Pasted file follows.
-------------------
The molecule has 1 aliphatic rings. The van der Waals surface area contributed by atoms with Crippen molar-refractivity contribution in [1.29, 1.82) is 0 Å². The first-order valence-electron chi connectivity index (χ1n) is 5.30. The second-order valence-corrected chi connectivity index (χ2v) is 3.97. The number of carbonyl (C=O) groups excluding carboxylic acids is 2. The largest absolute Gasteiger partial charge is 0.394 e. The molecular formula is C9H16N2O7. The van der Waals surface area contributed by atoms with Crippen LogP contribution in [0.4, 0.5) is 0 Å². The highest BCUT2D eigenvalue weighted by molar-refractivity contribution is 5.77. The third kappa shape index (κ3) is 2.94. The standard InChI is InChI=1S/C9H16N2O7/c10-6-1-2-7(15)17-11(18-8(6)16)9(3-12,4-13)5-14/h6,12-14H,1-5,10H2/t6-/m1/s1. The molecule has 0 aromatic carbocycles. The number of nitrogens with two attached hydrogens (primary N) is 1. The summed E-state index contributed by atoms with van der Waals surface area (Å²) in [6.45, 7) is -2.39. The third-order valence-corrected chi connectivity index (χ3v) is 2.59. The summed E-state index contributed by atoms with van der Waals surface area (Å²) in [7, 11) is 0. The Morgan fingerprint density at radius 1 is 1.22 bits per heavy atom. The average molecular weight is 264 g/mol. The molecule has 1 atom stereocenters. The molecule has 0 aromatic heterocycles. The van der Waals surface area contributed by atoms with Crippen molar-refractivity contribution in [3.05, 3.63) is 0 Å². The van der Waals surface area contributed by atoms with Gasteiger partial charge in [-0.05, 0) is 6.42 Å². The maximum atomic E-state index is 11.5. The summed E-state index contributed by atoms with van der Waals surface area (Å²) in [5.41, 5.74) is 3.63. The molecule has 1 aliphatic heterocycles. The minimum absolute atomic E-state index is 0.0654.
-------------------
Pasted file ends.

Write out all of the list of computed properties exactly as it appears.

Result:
The molecule has 1 aliphatic rings. The van der Waals surface area contributed by atoms with Crippen molar-refractivity contribution in [1.29, 1.82) is 0 Å². The first-order valence-electron chi connectivity index (χ1n) is 5.30. The second-order valence-corrected chi connectivity index (χ2v) is 3.97. The number of carbonyl (C=O) groups excluding carboxylic acids is 2. The largest absolute Gasteiger partial charge is 0.394 e. The molecular formula is C9H16N2O7. The van der Waals surface area contributed by atoms with Crippen LogP contribution in [0.4, 0.5) is 0 Å². The highest BCUT2D eigenvalue weighted by molar-refractivity contribution is 5.77. The third kappa shape index (κ3) is 2.94. The standard InChI is InChI=1S/C9H16N2O7/c10-6-1-2-7(15)17-11(18-8(6)16)9(3-12,4-13)5-14/h6,12-14H,1-5,10H2/t6-/m1/s1. The molecule has 0 aromatic carbocycles. The number of nitrogens with two attached hydrogens (primary N) is 1. The summed E-state index contributed by atoms with van der Waals surface area (Å²) in [6.45, 7) is -2.39. The third-order valence-corrected chi connectivity index (χ3v) is 2.59. The summed E-state index contributed by atoms with van der Waals surface area (Å²) in [7, 11) is 0. The Morgan fingerprint density at radius 1 is 1.22 bits per heavy atom. The average molecular weight is 264 g/mol. The molecule has 1 atom stereocenters. The molecule has 0 aromatic heterocycles. The van der Waals surface area contributed by atoms with Crippen molar-refractivity contribution in [3.05, 3.63) is 0 Å². The van der Waals surface area contributed by atoms with Gasteiger partial charge in [-0.05, 0) is 6.42 Å². The maximum atomic E-state index is 11.5. The summed E-state index contributed by atoms with van der Waals surface area (Å²) in [5.41, 5.74) is 3.63. The molecule has 1 aliphatic heterocycles. The minimum absolute atomic E-state index is 0.0654.